Dec 15 2005
Lance Armstrong on the recieving end of legal trouble? Yes, it’s true. Of course, the proceedings are in Italy, so you can be certain that March 7, 2006 trial date is purely speculative. ProCycling states here that Amrstrong’s first legal manuever will be to try and change the trial location from Simeoni’s hometown of Latina, near Rome, although other evidence says Simeoni is actually from Milan. Whatever. I’ll let the lawyers figure that one out. Interestingly, if information comes out in the trial that proves Lance used illicit drugs (though with half the world trying to prove his guilt for some time now, you think it would have happened already), it could mark a new era in the way the American justice system prosecutes doping offenses. USATF would do well to take note.
What would a Grand Tour route announcement be without rider reactions? Valverde, who may or may not do the race, is happy. This year’s victor-apparent, Menchov, who may or may not do the race, doesn’t actually comment on it. Mancebo, who may or may not do the race, is happy. Seeing a pattern? Man, it must suck to the redheaded-stepchild of three week bike races. Carlos Sastre says here that he does like the course, and, after the Tour de France, where he will presumably be helping Basso, it’s his main season objective. There’s more news on the ’06 Vuelta here, including some riders doing the hokey-pokey and the somewhat embarassing revelation that this climb-intensive racecourse had orginially been intended as a tribute to former 4-time Vuelta winner Roberto Heras.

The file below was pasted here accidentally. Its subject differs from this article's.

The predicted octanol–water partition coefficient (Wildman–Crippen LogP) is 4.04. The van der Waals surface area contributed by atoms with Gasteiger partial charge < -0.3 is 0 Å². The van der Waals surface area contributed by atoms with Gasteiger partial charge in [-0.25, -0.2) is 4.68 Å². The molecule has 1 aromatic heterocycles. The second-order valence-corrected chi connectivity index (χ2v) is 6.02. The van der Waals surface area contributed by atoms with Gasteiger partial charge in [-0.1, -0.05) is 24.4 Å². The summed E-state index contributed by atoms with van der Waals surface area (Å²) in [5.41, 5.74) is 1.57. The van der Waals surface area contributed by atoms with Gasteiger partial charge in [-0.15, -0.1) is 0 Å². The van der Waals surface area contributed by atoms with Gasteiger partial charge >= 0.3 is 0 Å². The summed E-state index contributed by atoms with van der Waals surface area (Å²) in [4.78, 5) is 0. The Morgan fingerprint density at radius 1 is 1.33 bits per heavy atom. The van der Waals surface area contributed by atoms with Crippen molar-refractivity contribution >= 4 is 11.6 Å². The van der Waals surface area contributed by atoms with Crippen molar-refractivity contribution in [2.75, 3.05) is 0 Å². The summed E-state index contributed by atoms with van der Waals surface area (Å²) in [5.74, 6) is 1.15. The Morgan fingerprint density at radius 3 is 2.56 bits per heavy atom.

It’s a pretty safe bet that if you country of origin sports both a European location and compulsary military service, that you won’t be doing much fighting. Yes, so long as you’re not addicted to video games, it seems like a nice little vacation, where you can hang out with a bunch of guys and learn to shoot things. But apparently in Switzerland, a country which hasn’t been involved in a non-internal military conflict since 1798, the army has a special detachment just for athletes, which currently includes some members of the Phonak squad. If the military issue tracksuit is any indication of the level of discipline applied to these “soldiers”, it’s no wonder the greatest legacy of this country’s military has been a suprisingly useful pocket knife.